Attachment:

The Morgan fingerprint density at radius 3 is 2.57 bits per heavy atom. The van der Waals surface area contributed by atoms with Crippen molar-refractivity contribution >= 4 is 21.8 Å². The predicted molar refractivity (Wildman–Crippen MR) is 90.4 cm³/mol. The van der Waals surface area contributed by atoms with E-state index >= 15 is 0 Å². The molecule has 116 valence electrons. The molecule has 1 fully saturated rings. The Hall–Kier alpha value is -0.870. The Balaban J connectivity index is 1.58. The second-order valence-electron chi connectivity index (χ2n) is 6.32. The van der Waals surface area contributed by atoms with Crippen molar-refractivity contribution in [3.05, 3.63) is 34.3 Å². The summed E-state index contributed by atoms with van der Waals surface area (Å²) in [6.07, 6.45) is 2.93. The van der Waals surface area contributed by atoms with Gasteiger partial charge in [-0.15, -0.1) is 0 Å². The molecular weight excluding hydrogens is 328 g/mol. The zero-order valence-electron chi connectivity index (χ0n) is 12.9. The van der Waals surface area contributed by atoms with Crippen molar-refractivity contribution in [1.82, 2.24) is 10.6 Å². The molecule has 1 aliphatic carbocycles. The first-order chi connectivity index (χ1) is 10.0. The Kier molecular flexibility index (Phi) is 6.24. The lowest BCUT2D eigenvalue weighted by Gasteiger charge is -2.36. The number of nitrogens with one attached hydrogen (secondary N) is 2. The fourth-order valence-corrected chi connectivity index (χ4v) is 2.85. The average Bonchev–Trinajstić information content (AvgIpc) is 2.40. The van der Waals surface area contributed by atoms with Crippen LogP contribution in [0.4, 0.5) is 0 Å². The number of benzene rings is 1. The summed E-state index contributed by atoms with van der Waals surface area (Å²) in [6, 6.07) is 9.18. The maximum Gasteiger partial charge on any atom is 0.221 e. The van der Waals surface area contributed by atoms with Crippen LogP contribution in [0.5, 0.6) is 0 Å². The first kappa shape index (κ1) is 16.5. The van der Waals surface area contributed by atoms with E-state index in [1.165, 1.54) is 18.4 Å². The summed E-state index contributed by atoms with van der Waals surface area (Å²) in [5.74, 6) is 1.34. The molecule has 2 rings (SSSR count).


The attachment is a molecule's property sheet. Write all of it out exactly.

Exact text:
The Morgan fingerprint density at radius 3 is 2.57 bits per heavy atom. The van der Waals surface area contributed by atoms with Crippen molar-refractivity contribution >= 4 is 21.8 Å². The predicted molar refractivity (Wildman–Crippen MR) is 90.4 cm³/mol. The van der Waals surface area contributed by atoms with E-state index >= 15 is 0 Å². The molecule has 116 valence electrons. The molecule has 1 fully saturated rings. The Hall–Kier alpha value is -0.870. The Balaban J connectivity index is 1.58. The second-order valence-electron chi connectivity index (χ2n) is 6.32. The van der Waals surface area contributed by atoms with Crippen molar-refractivity contribution in [3.05, 3.63) is 34.3 Å². The summed E-state index contributed by atoms with van der Waals surface area (Å²) in [6.07, 6.45) is 2.93. The van der Waals surface area contributed by atoms with Gasteiger partial charge in [-0.15, -0.1) is 0 Å². The molecular weight excluding hydrogens is 328 g/mol. The zero-order valence-electron chi connectivity index (χ0n) is 12.9. The van der Waals surface area contributed by atoms with Crippen molar-refractivity contribution in [1.82, 2.24) is 10.6 Å². The molecule has 1 aliphatic carbocycles. The first-order chi connectivity index (χ1) is 10.0. The Kier molecular flexibility index (Phi) is 6.24. The lowest BCUT2D eigenvalue weighted by Gasteiger charge is -2.36. The number of nitrogens with one attached hydrogen (secondary N) is 2. The fourth-order valence-corrected chi connectivity index (χ4v) is 2.85. The average Bonchev–Trinajstić information content (AvgIpc) is 2.40. The van der Waals surface area contributed by atoms with Crippen LogP contribution in [0.4, 0.5) is 0 Å². The number of benzene rings is 1. The summed E-state index contributed by atoms with van der Waals surface area (Å²) in [6, 6.07) is 9.18. The maximum Gasteiger partial charge on any atom is 0.221 e. The van der Waals surface area contributed by atoms with Crippen LogP contribution in [0.5, 0.6) is 0 Å². The first kappa shape index (κ1) is 16.5. The van der Waals surface area contributed by atoms with E-state index in [1.165, 1.54) is 18.4 Å². The summed E-state index contributed by atoms with van der Waals surface area (Å²) in [5.74, 6) is 1.34. The molecule has 2 rings (SSSR count).